- (UK, US) IPA(key): [ɯx], [ɯχ], [ɯʀ̊], [ɯɣ], [əx], [əχ], [əɣ], [ʌx], [ʌχ], [ʌɡ], [ʌk], [ʌʀ̊], [ʊx], [ʊχ], [ʊk], [ʊʀ̊], [ʊ], [ʌ᷈]
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Note: may be nasalized.
- Used to express repugnance, disgust, or annoyance.
- Ugh! The bread in the pantry has gone moldy.
- 1855, Robert Browning, “Childe Roland to the Dark Tower Came”, XXI:
- [...] It may have been a water-rat I speared, / But, ugh! it sounded like a baby's shriek.
- 1886, Peter Christen Asbjørnsen, H.L. Brækstad, transl., Folk and Fairy Tales, page 57:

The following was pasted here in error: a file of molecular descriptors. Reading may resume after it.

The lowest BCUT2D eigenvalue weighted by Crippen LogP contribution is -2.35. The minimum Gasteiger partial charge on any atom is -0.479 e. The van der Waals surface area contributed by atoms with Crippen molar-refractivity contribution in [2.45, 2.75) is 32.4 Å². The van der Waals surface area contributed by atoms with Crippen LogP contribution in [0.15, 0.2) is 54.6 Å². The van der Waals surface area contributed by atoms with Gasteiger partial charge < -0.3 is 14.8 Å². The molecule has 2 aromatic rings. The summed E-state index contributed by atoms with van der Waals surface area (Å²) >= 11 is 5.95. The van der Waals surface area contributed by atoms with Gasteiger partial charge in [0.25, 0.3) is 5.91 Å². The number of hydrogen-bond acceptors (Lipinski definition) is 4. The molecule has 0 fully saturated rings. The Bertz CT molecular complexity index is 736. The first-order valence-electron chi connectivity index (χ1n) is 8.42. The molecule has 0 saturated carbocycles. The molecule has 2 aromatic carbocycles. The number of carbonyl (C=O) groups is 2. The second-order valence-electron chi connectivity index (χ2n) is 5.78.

- "Ugh, what a smell of Christian blood there is here," screamed the giant.
- Synonyms: see Thesaurus:yuck
- Used to express inarticulate vocalisations, such as used by a caveman.
- 1921, H.G. Wells, “The Grisly Folk”, in Selected Short Stories, published 1958, page 291:
- The brothers surveyed the wide prospect earnestly. "Ugh!" said one abruptly and pointed. "Ugh!" cried his brother. The eyes of the whole tribe swung round to the pointing finger. The group became one rigid stare.
to express disgust
|Scottish Gaelic mutation|
|Radical||Eclipsis||with h-prothesis||with t-prothesis|
|Note: Some of these forms may be hypothetical. Not every possible mutated form of every word actually occurs.|
- Edward Dwelly (1911), “ugh”, in Faclair Gàidhlig gu Beurla le Dealbhan [The Illustrated Gaelic–English Dictionary], 10th edition, Edinburgh: Birlinn Limited, →ISBN
- G. Toner, M. Ní Mhaonaigh, S. Arbuthnot, D. Wodtko, M.-L. Theuerkauf, editors (2019), “og”, in eDIL: Electronic Dictionary of the Irish Language